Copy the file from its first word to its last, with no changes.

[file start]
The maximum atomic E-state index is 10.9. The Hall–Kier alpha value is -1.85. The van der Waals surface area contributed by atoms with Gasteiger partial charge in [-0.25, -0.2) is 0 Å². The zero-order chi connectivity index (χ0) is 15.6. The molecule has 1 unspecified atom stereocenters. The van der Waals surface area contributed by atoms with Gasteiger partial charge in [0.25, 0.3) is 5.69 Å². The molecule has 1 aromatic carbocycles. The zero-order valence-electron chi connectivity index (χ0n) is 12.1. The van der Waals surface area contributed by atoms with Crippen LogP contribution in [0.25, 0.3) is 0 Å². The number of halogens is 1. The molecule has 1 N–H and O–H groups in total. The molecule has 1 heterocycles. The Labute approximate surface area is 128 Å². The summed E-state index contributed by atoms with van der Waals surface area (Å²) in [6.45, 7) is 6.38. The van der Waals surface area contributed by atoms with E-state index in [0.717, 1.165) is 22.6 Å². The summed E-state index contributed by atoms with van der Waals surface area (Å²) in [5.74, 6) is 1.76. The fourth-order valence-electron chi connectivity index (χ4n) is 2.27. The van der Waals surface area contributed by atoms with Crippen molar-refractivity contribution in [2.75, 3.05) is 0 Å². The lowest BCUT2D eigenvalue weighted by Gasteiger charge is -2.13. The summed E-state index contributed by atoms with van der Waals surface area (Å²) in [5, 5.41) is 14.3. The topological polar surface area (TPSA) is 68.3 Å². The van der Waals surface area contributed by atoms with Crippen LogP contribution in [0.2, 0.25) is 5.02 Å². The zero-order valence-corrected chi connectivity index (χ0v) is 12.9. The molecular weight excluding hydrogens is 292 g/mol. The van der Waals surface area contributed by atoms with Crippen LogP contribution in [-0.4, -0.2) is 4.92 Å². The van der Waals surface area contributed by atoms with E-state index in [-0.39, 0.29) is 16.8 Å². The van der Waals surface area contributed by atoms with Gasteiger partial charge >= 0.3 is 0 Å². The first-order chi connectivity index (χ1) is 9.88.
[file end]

The maximum atomic E-state index is 10.9. The Hall–Kier alpha value is -1.85. The van der Waals surface area contributed by atoms with Gasteiger partial charge in [-0.25, -0.2) is 0 Å². The zero-order chi connectivity index (χ0) is 15.6. The molecule has 1 unspecified atom stereocenters. The van der Waals surface area contributed by atoms with Gasteiger partial charge in [0.25, 0.3) is 5.69 Å². The molecule has 1 aromatic carbocycles. The zero-order valence-electron chi connectivity index (χ0n) is 12.1. The van der Waals surface area contributed by atoms with Crippen LogP contribution in [0.25, 0.3) is 0 Å². The number of halogens is 1. The molecule has 1 N–H and O–H groups in total. The molecule has 1 heterocycles. The Labute approximate surface area is 128 Å². The summed E-state index contributed by atoms with van der Waals surface area (Å²) in [6.45, 7) is 6.38. The van der Waals surface area contributed by atoms with E-state index in [0.717, 1.165) is 22.6 Å². The summed E-state index contributed by atoms with van der Waals surface area (Å²) in [5.74, 6) is 1.76. The fourth-order valence-electron chi connectivity index (χ4n) is 2.27. The van der Waals surface area contributed by atoms with Crippen molar-refractivity contribution in [2.75, 3.05) is 0 Å². The lowest BCUT2D eigenvalue weighted by Gasteiger charge is -2.13. The summed E-state index contributed by atoms with van der Waals surface area (Å²) in [5, 5.41) is 14.3. The topological polar surface area (TPSA) is 68.3 Å². The van der Waals surface area contributed by atoms with Crippen LogP contribution in [0.2, 0.25) is 5.02 Å². The zero-order valence-corrected chi connectivity index (χ0v) is 12.9. The molecular weight excluding hydrogens is 292 g/mol. The van der Waals surface area contributed by atoms with Crippen LogP contribution in [-0.4, -0.2) is 4.92 Å². The van der Waals surface area contributed by atoms with E-state index in [-0.39, 0.29) is 16.8 Å². The van der Waals surface area contributed by atoms with Gasteiger partial charge >= 0.3 is 0 Å². The first-order chi connectivity index (χ1) is 9.88.